Filming location for spaghetti westerns in Almería, Spain

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© 1987-2016
Scott Larson





Building façade in Cannes, France

Name droppings I

I was listening to National Public Radio last week and heard a commentator doing one of those typically odd and quirky NPR oral dissertations that a radio network can only get away with when they don’t actually have any advertisers to contend with. This fellow was reminiscing about some of the famous people he had bumped into over the course of his life. Now mind you, he hadn’t actually met any of these people, or even necessarily talked to them. He had merely spotted them on a public street or, in the case of Ingrid Bergman, stealthily followed her into a London department store.

My first reaction to this was to ask myself if I was writing a big enough check to NPR during some of their semi-monthly pledge drives. But my second reaction was to bemoan the fact that nothing so exciting ever happens to me, like standing in front of Tiffany’s in Manhattan and having a passing Orson Welles utter a bon mot in my ear.

But then, I started thinking more about it, and I realized that I too have had my brushes or near brushes with fame and celebrity. Like the time the Missus and I stopped at a swanky coastal resort hotel on Ireland’s Ring of Kerry to use the loo, and whom should we spot but the Taoiseach (Irish prime minister for you non-Celts) himself, Bertie Ahern, walking to his car with two extremely attractive young women, both young enough to be his daughters. (Actually, I think they were his daughters.) Or the time I was on a bus/boat journey across the Andes from Chile to Argentina in 1978, and we had to stop and wait while a member of Augusto Pinochet’s junta got off his fishing boat. Surprisingly, none of us passengers felt compelled to open a window and yell, “Hey, who the heck do you think you are? We don’t have all day to wait for you while you hog the dock!” (Maybe it had to do with his extremely well-armed escorts.)

But my near brushes with Hollywood celebrity began long before that. When I was a mere child in a dusty San Joaquin Valley farming town in California, my mother came home from the beauty parlor one day and mentioned that a woman she met there was the mother of a real, live Hollywood actor. With a little persuading, she managed to get me an autographed photograph. It was quite a thrill when she brought it home to me. The black and white glossy showed a muscular young man dressed as a very serious looking Native American, and he had signed it with his best regards to me personally. We learned that he would be featured in the new TV series Branded, and you can be sure that I was right in front of the TV on Sunday night to see my new idol. He played an injun in that show all right, and I waited ‘til the very end to hear him speak, which he never did. And, no, I never heard his name or saw him on the big or little screen again.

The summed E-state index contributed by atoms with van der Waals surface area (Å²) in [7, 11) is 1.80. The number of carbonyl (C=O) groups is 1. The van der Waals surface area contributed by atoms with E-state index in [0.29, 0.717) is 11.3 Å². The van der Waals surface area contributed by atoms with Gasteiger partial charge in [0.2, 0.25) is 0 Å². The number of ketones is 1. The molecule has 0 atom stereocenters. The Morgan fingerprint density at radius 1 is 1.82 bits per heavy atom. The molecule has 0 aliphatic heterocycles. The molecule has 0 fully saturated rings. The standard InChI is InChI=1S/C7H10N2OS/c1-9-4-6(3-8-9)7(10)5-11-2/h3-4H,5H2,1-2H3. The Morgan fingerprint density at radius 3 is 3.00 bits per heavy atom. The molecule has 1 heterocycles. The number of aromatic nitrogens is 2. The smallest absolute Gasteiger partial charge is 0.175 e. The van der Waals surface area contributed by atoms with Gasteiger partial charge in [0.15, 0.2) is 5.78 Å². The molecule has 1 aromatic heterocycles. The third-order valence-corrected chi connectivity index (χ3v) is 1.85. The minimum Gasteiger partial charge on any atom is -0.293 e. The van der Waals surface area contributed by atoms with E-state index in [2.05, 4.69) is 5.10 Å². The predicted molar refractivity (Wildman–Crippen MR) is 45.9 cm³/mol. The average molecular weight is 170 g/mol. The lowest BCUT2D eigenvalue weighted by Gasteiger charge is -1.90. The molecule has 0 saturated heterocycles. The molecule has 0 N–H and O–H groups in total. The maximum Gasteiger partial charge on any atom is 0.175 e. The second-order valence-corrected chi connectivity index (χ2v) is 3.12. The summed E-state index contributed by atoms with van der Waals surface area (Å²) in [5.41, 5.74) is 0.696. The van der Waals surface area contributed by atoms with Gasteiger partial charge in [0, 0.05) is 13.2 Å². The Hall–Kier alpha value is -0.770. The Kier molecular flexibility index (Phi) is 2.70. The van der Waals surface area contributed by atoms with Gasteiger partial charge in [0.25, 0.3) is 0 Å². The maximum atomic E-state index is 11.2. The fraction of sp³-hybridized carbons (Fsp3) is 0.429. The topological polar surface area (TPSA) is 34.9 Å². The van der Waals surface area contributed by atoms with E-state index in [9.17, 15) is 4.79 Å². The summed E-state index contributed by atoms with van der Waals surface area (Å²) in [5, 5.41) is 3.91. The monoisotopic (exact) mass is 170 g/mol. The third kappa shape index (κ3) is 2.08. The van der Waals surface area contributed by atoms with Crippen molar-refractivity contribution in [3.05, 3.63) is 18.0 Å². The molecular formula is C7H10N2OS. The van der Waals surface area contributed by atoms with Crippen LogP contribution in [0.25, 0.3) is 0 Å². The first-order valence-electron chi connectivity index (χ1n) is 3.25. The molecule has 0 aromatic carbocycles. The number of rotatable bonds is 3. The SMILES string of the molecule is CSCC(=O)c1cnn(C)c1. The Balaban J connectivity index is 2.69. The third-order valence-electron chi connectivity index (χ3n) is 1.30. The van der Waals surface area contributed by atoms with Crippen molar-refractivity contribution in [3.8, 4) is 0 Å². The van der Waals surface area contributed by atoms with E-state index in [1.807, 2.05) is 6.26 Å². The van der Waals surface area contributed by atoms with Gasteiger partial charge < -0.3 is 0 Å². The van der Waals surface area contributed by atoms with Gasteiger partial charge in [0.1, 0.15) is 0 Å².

Most of my brushes with actors (ones that people have actually heard of) have come while attending the Seattle International Film Festival. Over the years, I have actually gotten up the courage in post-screening Q&A sessions to pose questions to such stars as The Netherlands’ Monique van de Ven and France’s Thierry Lhermitte. And a particularly memorable image is of an extremely relaxed, cigar-smoking Dennis Hopper walking up and down the street in front of the Egyptian Theater, warmly chatting up complete strangers in line to attend a 1987 tribute in his honor, following his post-Blue Velvet career resurgence.

But the best celebrity encounter by far was the previous year when my friend Don and I attended the premiere of Psycho III, directed by and starring the late Anthony Perkins. I knew that Perkins would be present to introduce the film, which followed the first sequel by a mere three years, a much more reasonable wait than the 23 years between Hitchcock’s original and Psycho II. But, what I wasn’t prepared for was what happened when, before the screening, I flailed and writhed my way through the milling crowd to the concession stand for sodas. As I squeezed past one body and then another, I looked up and there meeting my gaze (since we were both a good few inches above the height of everyone else) was Tony himself! It was strange because he was right there in the middle of everybody. He wasn’t being whisked from a limousine through a back door. He wasn’t surround by an entourage. He was right there trying to make his way across the lobby like everyone else. And nobody else seemed to notice that he was there. But he instantly saw the look of recognition in my eyes, and for a nanosecond I wasn’t sure if he would turn away or actually say something. He did neither. Instead, his face changed as if by magic from that of just an ordinary guy in a crowd into someone completely different. He quite deliberately gave me a classically evil and depraved Norman Bates look that reverberated to the very back of my wretched soul. And then, just as suddenly as he had appeared, he was gone.

Thank heavens for that moment because it made the whole evening worthwhile. That brief encounter of a few seconds turned out to be more stirring, more unsettling and more memorable than anything in the pointless movie I had come to see.

You’re a good boy, Norman. Sleep well.

-S.L., 3 August 2000


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